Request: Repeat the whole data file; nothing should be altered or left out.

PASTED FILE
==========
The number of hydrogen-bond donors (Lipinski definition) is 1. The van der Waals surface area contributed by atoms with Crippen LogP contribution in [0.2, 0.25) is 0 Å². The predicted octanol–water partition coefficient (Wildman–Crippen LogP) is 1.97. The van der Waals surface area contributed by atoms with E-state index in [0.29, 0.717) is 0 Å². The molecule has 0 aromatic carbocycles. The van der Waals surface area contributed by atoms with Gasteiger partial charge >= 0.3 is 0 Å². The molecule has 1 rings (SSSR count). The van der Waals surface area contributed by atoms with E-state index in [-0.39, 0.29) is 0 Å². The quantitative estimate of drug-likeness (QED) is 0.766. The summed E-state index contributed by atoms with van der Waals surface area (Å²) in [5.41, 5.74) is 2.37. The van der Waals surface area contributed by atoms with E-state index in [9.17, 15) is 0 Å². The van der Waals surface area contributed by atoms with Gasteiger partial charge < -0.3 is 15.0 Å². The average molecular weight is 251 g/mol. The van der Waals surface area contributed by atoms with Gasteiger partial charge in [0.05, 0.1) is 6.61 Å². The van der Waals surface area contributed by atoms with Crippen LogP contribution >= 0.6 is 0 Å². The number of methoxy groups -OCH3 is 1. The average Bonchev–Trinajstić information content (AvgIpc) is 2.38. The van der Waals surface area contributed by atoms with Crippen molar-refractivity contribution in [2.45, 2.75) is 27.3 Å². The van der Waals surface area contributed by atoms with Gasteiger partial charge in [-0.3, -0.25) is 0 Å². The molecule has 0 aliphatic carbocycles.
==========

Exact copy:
The number of hydrogen-bond donors (Lipinski definition) is 1. The van der Waals surface area contributed by atoms with Crippen LogP contribution in [0.2, 0.25) is 0 Å². The predicted octanol–water partition coefficient (Wildman–Crippen LogP) is 1.97. The van der Waals surface area contributed by atoms with E-state index in [0.29, 0.717) is 0 Å². The molecule has 0 aromatic carbocycles. The van der Waals surface area contributed by atoms with Gasteiger partial charge >= 0.3 is 0 Å². The molecule has 1 rings (SSSR count). The van der Waals surface area contributed by atoms with E-state index in [-0.39, 0.29) is 0 Å². The quantitative estimate of drug-likeness (QED) is 0.766. The summed E-state index contributed by atoms with van der Waals surface area (Å²) in [5.41, 5.74) is 2.37. The van der Waals surface area contributed by atoms with E-state index in [9.17, 15) is 0 Å². The van der Waals surface area contributed by atoms with Gasteiger partial charge < -0.3 is 15.0 Å². The average molecular weight is 251 g/mol. The van der Waals surface area contributed by atoms with Gasteiger partial charge in [0.05, 0.1) is 6.61 Å². The van der Waals surface area contributed by atoms with Crippen LogP contribution >= 0.6 is 0 Å². The number of methoxy groups -OCH3 is 1. The average Bonchev–Trinajstić information content (AvgIpc) is 2.38. The van der Waals surface area contributed by atoms with Crippen molar-refractivity contribution in [2.45, 2.75) is 27.3 Å². The van der Waals surface area contributed by atoms with Gasteiger partial charge in [-0.3, -0.25) is 0 Å². The molecule has 0 aliphatic carbocycles.